Pregnancy brings about a whole list of things you need to be careful of or avoid altogether. One of the most important things one needs to be mindful of is what one eats. A common question that pregnant women have is, “Can I eat prosciutto or other processed meats?” The simple answer is no, but let’s dive into the details a bit so you understand why it’s a ‘no go’. Before explaining the reason why prosciutto is not a good food to eat while pregnant let’s also take a look at the most common way prosciutto is served, a charcuterie board. To discuss whether or not charcuterie boards are ok (besides just prosciutto) here’s Jacqueline Pinchuk to share her personal knowledge learned after 4 pregnancies!
Now that we have an idea of what we can eat on the charcutrie board, let’s discuss more in-depth why prosciutto is not a good idea while pregnant.
According to the Food Standards Agency, expectant women should exercise caution when consuming cold-cured meats like salami, chorizo, pepperoni, and Parma ham. Since these foods really aren’t cooked but rather cured and fermented, they may contain parasites that cause toxoplasmosis. Recent preliminary research suggests that cured ham, which has been cured for at least twelve months, could be free of toxoplasma gondii, most likely due to the curing and maturing processes, which would destroy the microorganism. However, further research is needed into this intriguing notion, which would broaden the spectrum of processed meat that is safe to be consumed during pregnancy.
If chicken and other meats are hot, you can have them while pregnant. Cooked chicken, as well as other poultry, can be stored in the refrigerator for a maximum of 24 hours. Heating it up until it’s boiling hot through and through should destroy any microbes, thereby rendering it healthy to eat. When you purchase a hot, grilled, or roasted chicken, eat it right away or freeze it and reheat it shortly before serving. Prosciutto is Italian meat that is preserved in salt rather than roasted with heat. It can contain listeria, a kind of bacterium that causes the food-borne disease listeriosis.
Being pregnant means that you need to take care of your nutrition, and for protein, meat is an excellent choice. However, not every meat is good for you. There are many different types of meat that pregnant women should avoid, like prosciutto.
Types Of Prosciutto Pregnant Women Should Know About
A mainstay of Italian cuisine for more than 3,000 years, prosciutto is a naturally salt-cured and air-dried meat. The term itself describes the manner by which it is manufactured and is renowned for its exquisite, salty-sweet flavor. Prosciutto actually means “thoroughly dry” or “devoid of any fluids.” That is not to suggest that every prosciutto is the same. There are two kinds of prosciutto: Crudo, a dry, salt-cured specialty, and Cotto, which really is similar to cooked ham.
Because of curing, prosciutto Crudo seems cooked, yet it is dangerous to eat ”as is.” Cold prosciutto Crudo is typically served thinly sliced with melon or figs, on hamburgers, as part of Caprese salads with basil and mozzarella cheese, or even as a part of a deli platter. Because it does not contain chemical additives or nitrates injected into the flesh, it is regarded to be among the healthiest of hams. Parma ham is yet another term for prosciutto made in the Italian area of Parma. The term “Parma ham” is regulated by the European Union’s Designation of Origin label and is only valid for prosciutto made in that area of Italy.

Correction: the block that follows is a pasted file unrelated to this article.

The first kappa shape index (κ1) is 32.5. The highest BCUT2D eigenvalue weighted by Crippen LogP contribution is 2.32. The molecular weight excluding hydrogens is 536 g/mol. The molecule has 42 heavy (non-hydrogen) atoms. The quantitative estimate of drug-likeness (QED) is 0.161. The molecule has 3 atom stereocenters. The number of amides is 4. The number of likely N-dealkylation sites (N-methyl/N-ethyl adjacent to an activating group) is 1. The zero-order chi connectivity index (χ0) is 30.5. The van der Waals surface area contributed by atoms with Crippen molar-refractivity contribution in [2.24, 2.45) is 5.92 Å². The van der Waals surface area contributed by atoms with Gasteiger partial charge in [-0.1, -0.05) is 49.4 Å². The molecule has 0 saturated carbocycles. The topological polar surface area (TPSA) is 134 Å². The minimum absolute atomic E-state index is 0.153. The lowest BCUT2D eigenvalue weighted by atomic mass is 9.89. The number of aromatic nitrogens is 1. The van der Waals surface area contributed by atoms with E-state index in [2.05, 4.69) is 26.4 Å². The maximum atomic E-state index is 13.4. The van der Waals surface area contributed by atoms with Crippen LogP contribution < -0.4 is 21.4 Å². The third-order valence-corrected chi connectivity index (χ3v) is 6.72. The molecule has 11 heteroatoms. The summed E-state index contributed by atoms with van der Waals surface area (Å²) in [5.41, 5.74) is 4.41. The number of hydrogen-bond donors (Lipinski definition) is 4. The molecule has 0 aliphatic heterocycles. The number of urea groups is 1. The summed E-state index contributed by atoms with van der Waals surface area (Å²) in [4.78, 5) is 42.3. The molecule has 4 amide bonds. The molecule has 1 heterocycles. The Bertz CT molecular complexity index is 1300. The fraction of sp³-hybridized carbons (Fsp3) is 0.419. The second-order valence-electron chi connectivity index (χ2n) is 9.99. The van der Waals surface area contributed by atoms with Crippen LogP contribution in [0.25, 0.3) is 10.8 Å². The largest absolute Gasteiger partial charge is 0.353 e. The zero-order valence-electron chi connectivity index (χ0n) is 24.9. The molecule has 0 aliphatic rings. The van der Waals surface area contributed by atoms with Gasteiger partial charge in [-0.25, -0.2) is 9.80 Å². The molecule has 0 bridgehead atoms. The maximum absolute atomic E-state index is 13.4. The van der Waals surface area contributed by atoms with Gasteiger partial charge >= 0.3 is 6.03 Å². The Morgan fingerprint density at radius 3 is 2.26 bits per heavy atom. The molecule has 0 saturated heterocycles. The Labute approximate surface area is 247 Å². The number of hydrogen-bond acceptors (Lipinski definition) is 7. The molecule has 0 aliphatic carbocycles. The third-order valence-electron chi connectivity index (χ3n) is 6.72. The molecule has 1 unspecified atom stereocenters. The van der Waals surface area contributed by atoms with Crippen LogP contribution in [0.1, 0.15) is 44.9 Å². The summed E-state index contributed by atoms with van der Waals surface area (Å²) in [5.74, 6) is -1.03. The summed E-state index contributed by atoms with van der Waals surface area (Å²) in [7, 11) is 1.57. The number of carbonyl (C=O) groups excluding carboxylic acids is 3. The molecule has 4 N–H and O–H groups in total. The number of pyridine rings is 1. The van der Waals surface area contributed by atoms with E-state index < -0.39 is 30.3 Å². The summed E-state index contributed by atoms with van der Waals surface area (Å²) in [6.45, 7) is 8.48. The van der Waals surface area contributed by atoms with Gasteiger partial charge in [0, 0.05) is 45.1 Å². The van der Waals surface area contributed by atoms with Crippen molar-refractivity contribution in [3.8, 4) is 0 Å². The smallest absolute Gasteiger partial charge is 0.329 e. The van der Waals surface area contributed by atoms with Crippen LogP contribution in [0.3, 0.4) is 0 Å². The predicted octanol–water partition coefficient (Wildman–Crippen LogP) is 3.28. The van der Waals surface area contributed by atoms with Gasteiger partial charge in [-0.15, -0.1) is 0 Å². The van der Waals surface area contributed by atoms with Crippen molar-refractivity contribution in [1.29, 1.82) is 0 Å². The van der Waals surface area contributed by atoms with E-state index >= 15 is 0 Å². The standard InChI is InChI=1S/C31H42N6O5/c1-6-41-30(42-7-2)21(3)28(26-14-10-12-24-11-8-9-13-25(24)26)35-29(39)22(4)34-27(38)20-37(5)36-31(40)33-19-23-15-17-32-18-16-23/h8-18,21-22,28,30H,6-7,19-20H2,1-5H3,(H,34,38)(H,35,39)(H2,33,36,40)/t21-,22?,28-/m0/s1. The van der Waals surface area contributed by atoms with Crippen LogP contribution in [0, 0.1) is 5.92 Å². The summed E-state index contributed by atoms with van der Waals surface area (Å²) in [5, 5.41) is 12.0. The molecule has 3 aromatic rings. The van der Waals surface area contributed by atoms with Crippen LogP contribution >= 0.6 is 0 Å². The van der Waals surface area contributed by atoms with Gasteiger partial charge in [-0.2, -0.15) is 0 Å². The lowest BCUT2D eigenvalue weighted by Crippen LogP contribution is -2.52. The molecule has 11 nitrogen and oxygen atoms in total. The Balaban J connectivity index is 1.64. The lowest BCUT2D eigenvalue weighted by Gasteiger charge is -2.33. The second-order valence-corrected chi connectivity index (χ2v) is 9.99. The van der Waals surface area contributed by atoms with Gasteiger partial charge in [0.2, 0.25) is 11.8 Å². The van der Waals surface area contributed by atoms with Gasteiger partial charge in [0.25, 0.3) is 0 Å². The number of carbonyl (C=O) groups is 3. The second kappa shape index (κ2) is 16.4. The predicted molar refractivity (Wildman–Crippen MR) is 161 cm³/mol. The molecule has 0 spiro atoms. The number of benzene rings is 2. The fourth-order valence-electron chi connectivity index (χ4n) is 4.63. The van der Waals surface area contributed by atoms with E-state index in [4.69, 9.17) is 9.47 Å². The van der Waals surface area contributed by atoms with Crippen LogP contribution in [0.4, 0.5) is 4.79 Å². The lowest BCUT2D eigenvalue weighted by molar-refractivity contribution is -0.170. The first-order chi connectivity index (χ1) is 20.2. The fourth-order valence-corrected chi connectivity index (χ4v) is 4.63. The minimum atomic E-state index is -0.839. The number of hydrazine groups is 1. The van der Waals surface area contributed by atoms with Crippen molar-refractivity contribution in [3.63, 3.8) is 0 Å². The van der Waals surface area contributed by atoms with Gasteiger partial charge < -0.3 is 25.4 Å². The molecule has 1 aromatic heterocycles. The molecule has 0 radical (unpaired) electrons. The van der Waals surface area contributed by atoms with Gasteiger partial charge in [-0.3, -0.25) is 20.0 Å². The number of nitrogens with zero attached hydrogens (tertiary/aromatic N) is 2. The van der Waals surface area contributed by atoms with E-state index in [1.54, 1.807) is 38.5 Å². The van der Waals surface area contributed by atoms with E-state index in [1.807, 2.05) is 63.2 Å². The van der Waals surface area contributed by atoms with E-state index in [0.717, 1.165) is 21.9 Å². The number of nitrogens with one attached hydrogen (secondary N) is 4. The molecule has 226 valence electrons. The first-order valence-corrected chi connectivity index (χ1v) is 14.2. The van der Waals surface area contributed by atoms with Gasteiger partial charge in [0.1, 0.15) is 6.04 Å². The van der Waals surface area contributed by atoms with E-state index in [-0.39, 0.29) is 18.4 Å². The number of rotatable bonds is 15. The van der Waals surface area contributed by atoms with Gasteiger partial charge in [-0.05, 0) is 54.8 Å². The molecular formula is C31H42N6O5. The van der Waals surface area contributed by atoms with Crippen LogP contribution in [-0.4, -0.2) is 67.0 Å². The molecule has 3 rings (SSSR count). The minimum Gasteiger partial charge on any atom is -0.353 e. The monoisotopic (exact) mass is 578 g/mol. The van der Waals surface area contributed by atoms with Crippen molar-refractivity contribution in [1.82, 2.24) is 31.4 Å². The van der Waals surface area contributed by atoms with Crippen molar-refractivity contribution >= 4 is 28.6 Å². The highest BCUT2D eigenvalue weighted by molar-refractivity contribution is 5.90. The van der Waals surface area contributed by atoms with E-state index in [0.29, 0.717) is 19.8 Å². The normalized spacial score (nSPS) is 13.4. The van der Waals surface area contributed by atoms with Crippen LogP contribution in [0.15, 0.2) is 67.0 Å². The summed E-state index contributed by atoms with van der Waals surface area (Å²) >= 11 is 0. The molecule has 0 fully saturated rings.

The other principal variety of prosciutto is prosciutto Cotto, also known as Cotto salami, which is equivalent to cooked ham. To ensure it is safe to consume, Cotto, like other deli meats, must be cooked.
You could also come upon culatello, which is created from a smaller share of the pig’s thigh that has been preserved with wine, giving it a richer crimson hue. Culatello is not commonly seen in the United States; however, it may be discovered on your trips or if you live in Europe.
Why should pregnant women not eat Prosciutto Crudo?
Since cured meats are not cooked, they present a danger of spreading parasites that might cause listeria and toxoplasmosis; thus, pregnant women should not have it.
In one study that looked at the concentration of listeria bacteria within cold cuts, listeria was discovered to be among the most common forms of bacteria, ranging from 17 to 36%. (Source: MDPI).
Listeria can lead to a variety of pregnancy problems, including miscarriage.
Toxoplasmosis is a disease that may be transmitted through cured meats, cat litter, and dirt, and it can have major health repercussions for both you and your developing fetus.
Nevertheless, not all prosciutto is off-limits during pregnancy; there are safe methods for consuming it, such as boiling it first.
What Carcutarie Meat Can I Eat While Pregnant?
Cooked prosciutto, like other processed meats, seems to be suitable for consumption while pregnant if heated to the proper temperature.
Cured pork, like prosciutto, must be heated until it reaches at least 160 degrees Fahrenheit (71 degrees Celsius) and is thoroughly cooked.
If you cannot find an efficient food thermometer, heat it until it is literally steaming,a visual indication that it is thoroughly heated.
Prosciutto must not be kept at room temperature for more than two hours after it has been cooked.
Crispy prosciutto is safe since it is normally roasted at extreme heat.
Is it safe to consume cold packaged prosciutto while pregnant?
You may believe that pre-packaged prosciutto would be safe to eat directly from the packaging because it has been packed for freshness; however, this is not the case. The ham is still raw and unsuitable to consume while pregnant.
Whether you acquire your chilled prosciutto out of a deli, a supermarket, or your favorite Italian grocer, it still needs to be well-cooked before eating.
Problems Caused By Prosciutto During Pregnancy
All through pregnancy, it’s preferable to reduce deli meat and raw or undercooked meat, including prosciutto, pork, salami, precooked meat, chicken, as well as other smoked or cured meats. They may carry germs such as listeria or salmonella, as well as toxoplasma parasites.